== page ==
Then graph the function and use the Move Graphics View icon to grab the axes and resize the graph, so that you have a good view of the graph of the function.

Next, we need to find the zeros of the function. Open the Input Help menu and select Functions and Calculus. Then scroll down until you see “Root.” Alternatively, you can just type “Root” in the input line below the graph. You’ll see that you have several options for this command, and since you no longer have a polynomial function to work with, you’ll need a different selection.

Math 1314 Page 20 of 54 Appendix B, Section 3 To find the zeros of a general function, you’ll need to choose the third option, that is, the option where you will enter the function, the starting x value and the ending x value. This is very similar to what you do when using a graphing calculator – you need to mark the interval within which you want the software to look for a zero. Note that you have to do these one at a time, which is different from the method used for polynomials. You will use the same method for finding extrema.

Click on Paste, and then insert the inputs inside the brackets. In this case, the function name is f, and the left-most zero occurs between −1 and 0.

Now press Enter, and the zero will appear as a point in the algebra window and on the graph of the function. You can select more decimal places using the Rounding feature that is on the Options menu. You can also change the labeling, as show in Example 2, if you’d like to.

Next, you want to find the relative maximum and the relative minimum. The relative maximum occurs between the two zeros, and the relative minimum occurs in Quadrant 2. You’ll use the Extremum command, and you will need to specify the function and the interval on which you want GeoGebra to look for an extremum. Geogebra will only give you one answer at a time.

Find the relative maximum first. Using the Input Help menu, you can see the options. This is not a polynomial function, so you’ll use the second option.

Paste Extremum into the input line and fill in the information. The zero is in the interval [ −1, 1].

Now press enter to display to relative maximum.

Math 1314 Page 24 of 54 Appendix B, Section 3 The relative minimum occurs at ( −2.7482, 14.6816 ). If you use the Input Help menu to find the Inflection Point command, you will see that it works only for polynomial functions. You will need to use a different method for finding inflection points of general functions. We will defer discussing inflection points until after seeing how to using GeoGebra to find derivatives.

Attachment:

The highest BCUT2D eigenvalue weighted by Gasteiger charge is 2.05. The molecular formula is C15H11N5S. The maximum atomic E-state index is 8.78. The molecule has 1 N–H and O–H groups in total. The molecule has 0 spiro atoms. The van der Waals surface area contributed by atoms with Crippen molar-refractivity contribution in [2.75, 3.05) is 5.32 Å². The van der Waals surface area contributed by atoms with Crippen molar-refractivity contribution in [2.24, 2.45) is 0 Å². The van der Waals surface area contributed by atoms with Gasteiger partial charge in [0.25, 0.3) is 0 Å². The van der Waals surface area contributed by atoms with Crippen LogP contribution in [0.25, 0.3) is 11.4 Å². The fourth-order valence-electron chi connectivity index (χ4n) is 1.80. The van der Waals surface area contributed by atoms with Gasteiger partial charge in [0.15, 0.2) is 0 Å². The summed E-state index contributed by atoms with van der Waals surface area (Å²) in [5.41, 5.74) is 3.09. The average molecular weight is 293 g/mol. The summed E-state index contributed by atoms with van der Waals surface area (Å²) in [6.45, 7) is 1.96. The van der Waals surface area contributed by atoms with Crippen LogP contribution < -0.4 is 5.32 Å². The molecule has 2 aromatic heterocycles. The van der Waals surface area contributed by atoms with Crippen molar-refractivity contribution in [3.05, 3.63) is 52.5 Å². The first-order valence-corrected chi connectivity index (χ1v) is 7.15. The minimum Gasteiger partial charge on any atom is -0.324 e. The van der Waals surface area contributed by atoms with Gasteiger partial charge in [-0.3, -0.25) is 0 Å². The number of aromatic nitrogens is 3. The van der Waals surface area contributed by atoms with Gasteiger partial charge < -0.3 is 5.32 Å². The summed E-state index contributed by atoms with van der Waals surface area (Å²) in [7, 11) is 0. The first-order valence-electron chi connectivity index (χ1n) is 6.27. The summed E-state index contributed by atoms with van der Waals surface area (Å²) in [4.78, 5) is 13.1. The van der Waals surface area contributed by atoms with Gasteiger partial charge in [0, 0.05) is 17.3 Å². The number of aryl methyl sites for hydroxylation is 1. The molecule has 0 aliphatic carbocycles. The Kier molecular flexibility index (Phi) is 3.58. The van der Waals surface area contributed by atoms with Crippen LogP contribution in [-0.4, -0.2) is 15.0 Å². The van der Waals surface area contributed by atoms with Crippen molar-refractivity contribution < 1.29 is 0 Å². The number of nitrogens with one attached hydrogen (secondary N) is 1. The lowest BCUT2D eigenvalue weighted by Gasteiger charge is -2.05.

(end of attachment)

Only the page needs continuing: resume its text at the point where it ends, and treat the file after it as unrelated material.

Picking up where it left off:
*** GeoGebra can also find the symbolic derivative (i.e., the derivative in terms of the variables).

Solution: Derivative is one of the commands in the Functions and Calculus list.

Start by entering the function. Then either find the Derivative command using the Input Help menu or just put the cursor in the Input line and start typing “Derivative”.

You want to find the derivative of f ( x) so type that in the brackets. F gNow press Enter onyour keyboard.

Math 1314 Page 25 of 54 Appendix B, Section 3 GeoGebra graphs f ′( x) and displays the symbolic derivative as f ′( x) in the algebra window. Now to find the value of the derivative at the two points that are given, you will need to evaluate f ′( x). Type f ′(2.08) in the Input line and press Enter on your keyboard. Then type f ′(10.47) (shown below) in the Input line and press Enter on your keyboard.

2.08

*** If you need to find the second derivative of a function, you will include this in the brackets in the input line. The command prompts you what to enter.

So in this example, you would type “f Tab 2” inside the brackets to find the second derivative.

*** If you want to limit the items that are displayed on the graph, you can easily do so.

Note that the bullets to the left of many of the items in the Dependent Objects list are shaded. That means that the items will appear on the graph. In the graph

If you want to change the way GeoGebra labels points, right-click on the point in the algebra window, select Object Properties, click on the pull down menu titled Show Label and select the type of labeling you want.

In the examples you’ve seen so far, points have been labeled with just the name, which is the letter given in the algebra window. In the graph shown below,

You can also give the point a customized caption. From the Show Label menu in Object Properties, select Caption and type in what you want to display. In the graph shown below, the relative minimum at Point C has been captioned “Relative minimum.” The labels are text boxes and can be dragged to another location on the graph, if needed.